Recently at CanSecWest 2012, we presented on the technology we use for analyzing malicious samples and PoC files. As malware often actively attempts to exploit software vulnerabilities these days, understanding the internals of these vulnerabilities is essential when writing defense logic.
Out of the many methods that can be used for vulnerability analysis, we presented a method that uses dynamic binary instrumentation and data flow analysis. Dynamic binary instrumentation and data flow analysis are fancy concepts, and they can be a little bit difficult to apply to real world cases.
We showed a case where we used data flow analysis for a simple integer overflow vulnerability. By showing the result in a more visualized way, it helped us to understand the vulnerability. But the real issue we raised was how to use these technologies in more complicated cases, for example, for analyzing an uninitialized memory access vulnerability. We used CVE-2011-2462 (a vulnerability in Adobe Reader and Acrobat – this issue was addressed by Adobe and you can find more information here) as an example to show how to trace back to the root cause of the vulnerability using these techniques. (Note: the Adobe Reader X Protected Mode and Acrobat X Protected View mitigations (the Reader X and Acrobat X sandboxes) would prevent exploits of this vulnerability from executing – this is an exercise in analyzing a vulnerability not an exploit.)
The vulnerability is a little bit complicated, as the data flow does not show the whole picture of the connection between the user data and the crash point.
Figure 1 Data flow analysis for crash case
We performed data flow analysis on the data related to the crash point. As you can see from the above picture, we can clearly see that the data source used in the crash point comes from an area of freed memory. As the execution order is from bottom to top, the free operation is performed first – the data is passed to Adobe Reader and is used for operations later which leads to an uninitialized memory issue.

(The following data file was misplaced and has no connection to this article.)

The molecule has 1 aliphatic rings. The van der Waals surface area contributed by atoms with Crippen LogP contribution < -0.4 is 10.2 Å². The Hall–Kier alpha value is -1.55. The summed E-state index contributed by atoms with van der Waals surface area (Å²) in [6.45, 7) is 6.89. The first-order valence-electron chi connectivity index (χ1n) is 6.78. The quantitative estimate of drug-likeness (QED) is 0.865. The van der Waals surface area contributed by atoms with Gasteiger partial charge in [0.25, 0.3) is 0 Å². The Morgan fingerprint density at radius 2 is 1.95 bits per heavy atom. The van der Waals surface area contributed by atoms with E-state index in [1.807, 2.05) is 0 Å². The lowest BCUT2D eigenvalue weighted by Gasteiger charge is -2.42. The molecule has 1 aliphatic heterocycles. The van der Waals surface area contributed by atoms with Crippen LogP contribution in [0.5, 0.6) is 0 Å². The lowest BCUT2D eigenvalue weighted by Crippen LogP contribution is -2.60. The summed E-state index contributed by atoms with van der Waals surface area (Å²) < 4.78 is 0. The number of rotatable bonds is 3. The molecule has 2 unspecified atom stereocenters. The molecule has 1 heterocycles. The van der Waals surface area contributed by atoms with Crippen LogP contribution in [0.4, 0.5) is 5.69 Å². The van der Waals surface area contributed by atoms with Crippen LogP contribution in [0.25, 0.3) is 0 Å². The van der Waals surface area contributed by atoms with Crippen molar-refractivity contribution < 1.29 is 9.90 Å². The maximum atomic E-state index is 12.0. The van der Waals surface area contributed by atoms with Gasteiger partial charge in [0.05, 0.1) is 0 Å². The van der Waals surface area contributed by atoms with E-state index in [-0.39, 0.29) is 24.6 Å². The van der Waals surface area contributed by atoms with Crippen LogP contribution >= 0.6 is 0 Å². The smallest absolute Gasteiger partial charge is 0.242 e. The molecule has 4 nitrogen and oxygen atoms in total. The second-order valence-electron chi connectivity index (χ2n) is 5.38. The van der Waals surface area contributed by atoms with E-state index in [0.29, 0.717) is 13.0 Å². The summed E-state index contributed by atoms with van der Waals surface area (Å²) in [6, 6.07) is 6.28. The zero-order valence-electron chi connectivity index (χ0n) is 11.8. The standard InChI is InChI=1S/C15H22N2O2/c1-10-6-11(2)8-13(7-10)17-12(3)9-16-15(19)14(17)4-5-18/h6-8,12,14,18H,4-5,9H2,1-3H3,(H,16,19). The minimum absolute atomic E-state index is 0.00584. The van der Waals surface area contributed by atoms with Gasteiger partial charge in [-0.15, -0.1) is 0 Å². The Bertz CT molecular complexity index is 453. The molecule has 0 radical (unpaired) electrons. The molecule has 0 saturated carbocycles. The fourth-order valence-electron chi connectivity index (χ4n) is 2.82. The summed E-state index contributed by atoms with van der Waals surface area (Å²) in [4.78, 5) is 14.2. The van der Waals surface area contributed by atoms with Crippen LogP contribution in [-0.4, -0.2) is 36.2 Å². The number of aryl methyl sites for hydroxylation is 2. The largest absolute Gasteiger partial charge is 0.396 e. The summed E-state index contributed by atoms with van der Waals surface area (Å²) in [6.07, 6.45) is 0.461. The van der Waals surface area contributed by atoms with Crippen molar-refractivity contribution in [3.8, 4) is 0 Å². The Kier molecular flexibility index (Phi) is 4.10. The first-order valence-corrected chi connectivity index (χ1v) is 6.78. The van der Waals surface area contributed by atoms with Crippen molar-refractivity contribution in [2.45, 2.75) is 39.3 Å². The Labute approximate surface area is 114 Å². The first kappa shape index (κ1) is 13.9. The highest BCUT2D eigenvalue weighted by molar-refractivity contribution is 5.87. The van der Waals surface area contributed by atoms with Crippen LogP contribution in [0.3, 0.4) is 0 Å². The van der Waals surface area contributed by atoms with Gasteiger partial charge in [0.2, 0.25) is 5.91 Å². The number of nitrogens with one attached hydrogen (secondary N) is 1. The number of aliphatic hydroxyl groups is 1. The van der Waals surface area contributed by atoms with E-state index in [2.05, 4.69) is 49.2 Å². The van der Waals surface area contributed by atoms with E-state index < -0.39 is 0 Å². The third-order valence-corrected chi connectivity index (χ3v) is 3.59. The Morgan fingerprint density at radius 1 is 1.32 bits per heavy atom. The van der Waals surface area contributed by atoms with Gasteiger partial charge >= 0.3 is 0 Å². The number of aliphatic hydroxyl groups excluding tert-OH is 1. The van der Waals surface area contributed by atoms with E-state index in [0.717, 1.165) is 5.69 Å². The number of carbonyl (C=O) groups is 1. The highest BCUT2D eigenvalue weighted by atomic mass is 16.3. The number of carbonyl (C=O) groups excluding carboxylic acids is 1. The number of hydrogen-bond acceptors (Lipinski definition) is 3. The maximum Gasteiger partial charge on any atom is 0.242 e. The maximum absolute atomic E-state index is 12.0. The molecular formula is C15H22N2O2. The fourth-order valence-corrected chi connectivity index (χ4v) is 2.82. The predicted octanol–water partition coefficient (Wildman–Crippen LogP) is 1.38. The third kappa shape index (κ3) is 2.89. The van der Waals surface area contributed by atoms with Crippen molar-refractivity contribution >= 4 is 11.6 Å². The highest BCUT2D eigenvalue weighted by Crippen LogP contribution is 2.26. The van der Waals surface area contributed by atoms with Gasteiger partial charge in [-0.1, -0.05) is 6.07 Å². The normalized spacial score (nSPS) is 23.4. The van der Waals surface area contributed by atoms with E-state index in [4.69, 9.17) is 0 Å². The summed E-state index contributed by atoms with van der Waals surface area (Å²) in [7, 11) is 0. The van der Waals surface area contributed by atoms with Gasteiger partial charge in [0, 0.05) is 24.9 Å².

Figure 2 Data flow analysis for normal case
The above data flow graph is from a good sample file which hits the same area of the code as the crash case. But in this case, we can see that the data comes from an allocated area using malloc API.
Figure 3 Crash case and normal case
By performing data differential analysis between the crash case and the normal case, we can pinpoint the exact instruction that is responsible for the diversion of data flow. The following table shows the difference in the instruction that makes the data flow diversion and you can see that “mov dword ptr [ecx+ebx*4h], eax” is the key instruction that makes the difference.
Figure 4 Crash case and normal case
So we start control flow differential analysis from that specific key instruction.
Figure 5 Key instruction from data flow differential analysis
The following graph shows the control flow differential analysis result.
Figure 6 Control flow differential analysis result
From the graph above, we can see that the instruction at 10009E72 basic block (in red) is the instruction that determines the fate of the control flow. The control flow depends on the value of eax register; it is key to creating the crash condition.
We traced back this eax value from that instruction point in the crash case, and got the following graph. Finally we could locate the exact file location where the eax comes from. And this eax value controls the condition for the crash later.
Figure 7 EAX Control
So the whole point of this post is that data flow analysis is a good tool for vulnerability analysis, but it doesn’t solve all the real world vulnerability cases. Real world vulnerabilities are more complicated. So to apply this technology, you need to introduce more strategies and methods. We showed data flow differential analysis and control flow differential analysis as examples that could solve an uninitialized memory access case.
For the full content of the presentation, please visit this page. It should be available soon.
Jeong Wook Oh